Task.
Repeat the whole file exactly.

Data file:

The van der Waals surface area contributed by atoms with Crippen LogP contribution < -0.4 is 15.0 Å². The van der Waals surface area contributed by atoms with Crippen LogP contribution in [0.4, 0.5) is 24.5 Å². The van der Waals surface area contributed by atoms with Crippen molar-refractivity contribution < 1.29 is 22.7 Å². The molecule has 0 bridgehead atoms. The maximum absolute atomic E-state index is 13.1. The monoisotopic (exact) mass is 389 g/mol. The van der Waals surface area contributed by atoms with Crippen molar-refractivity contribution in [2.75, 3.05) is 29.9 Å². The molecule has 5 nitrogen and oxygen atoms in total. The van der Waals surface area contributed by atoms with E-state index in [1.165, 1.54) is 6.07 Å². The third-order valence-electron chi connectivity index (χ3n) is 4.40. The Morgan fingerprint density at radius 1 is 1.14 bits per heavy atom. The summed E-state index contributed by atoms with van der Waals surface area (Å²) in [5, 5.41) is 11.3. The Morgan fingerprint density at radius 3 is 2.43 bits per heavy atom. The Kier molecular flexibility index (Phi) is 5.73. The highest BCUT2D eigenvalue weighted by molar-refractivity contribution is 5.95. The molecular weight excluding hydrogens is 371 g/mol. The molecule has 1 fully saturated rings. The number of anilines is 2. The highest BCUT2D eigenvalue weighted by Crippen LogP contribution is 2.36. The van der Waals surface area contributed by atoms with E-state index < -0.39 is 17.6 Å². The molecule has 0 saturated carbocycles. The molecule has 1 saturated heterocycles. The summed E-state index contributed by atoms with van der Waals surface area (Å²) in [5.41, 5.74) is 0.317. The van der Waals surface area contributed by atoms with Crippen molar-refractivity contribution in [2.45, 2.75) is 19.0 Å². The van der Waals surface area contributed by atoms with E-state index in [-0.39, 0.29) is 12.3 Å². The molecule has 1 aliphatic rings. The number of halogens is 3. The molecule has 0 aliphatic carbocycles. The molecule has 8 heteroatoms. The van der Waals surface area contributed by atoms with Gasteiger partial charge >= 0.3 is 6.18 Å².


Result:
The van der Waals surface area contributed by atoms with Crippen LogP contribution < -0.4 is 15.0 Å². The van der Waals surface area contributed by atoms with Crippen LogP contribution in [0.4, 0.5) is 24.5 Å². The van der Waals surface area contributed by atoms with Crippen molar-refractivity contribution < 1.29 is 22.7 Å². The molecule has 0 bridgehead atoms. The maximum absolute atomic E-state index is 13.1. The monoisotopic (exact) mass is 389 g/mol. The van der Waals surface area contributed by atoms with Crippen molar-refractivity contribution in [2.75, 3.05) is 29.9 Å². The molecule has 5 nitrogen and oxygen atoms in total. The van der Waals surface area contributed by atoms with E-state index in [1.165, 1.54) is 6.07 Å². The third-order valence-electron chi connectivity index (χ3n) is 4.40. The Morgan fingerprint density at radius 1 is 1.14 bits per heavy atom. The summed E-state index contributed by atoms with van der Waals surface area (Å²) in [5, 5.41) is 11.3. The Morgan fingerprint density at radius 3 is 2.43 bits per heavy atom. The Kier molecular flexibility index (Phi) is 5.73. The highest BCUT2D eigenvalue weighted by molar-refractivity contribution is 5.95. The molecular weight excluding hydrogens is 371 g/mol. The molecule has 1 fully saturated rings. The number of anilines is 2. The highest BCUT2D eigenvalue weighted by Crippen LogP contribution is 2.36. The van der Waals surface area contributed by atoms with E-state index < -0.39 is 17.6 Å². The molecule has 0 saturated carbocycles. The molecule has 1 saturated heterocycles. The summed E-state index contributed by atoms with van der Waals surface area (Å²) in [5.41, 5.74) is 0.317. The van der Waals surface area contributed by atoms with Crippen molar-refractivity contribution in [2.45, 2.75) is 19.0 Å². The van der Waals surface area contributed by atoms with E-state index in [-0.39, 0.29) is 12.3 Å². The molecule has 1 aliphatic rings. The number of halogens is 3. The molecule has 0 aliphatic carbocycles. The molecule has 8 heteroatoms. The van der Waals surface area contributed by atoms with Gasteiger partial charge >= 0.3 is 6.18 Å².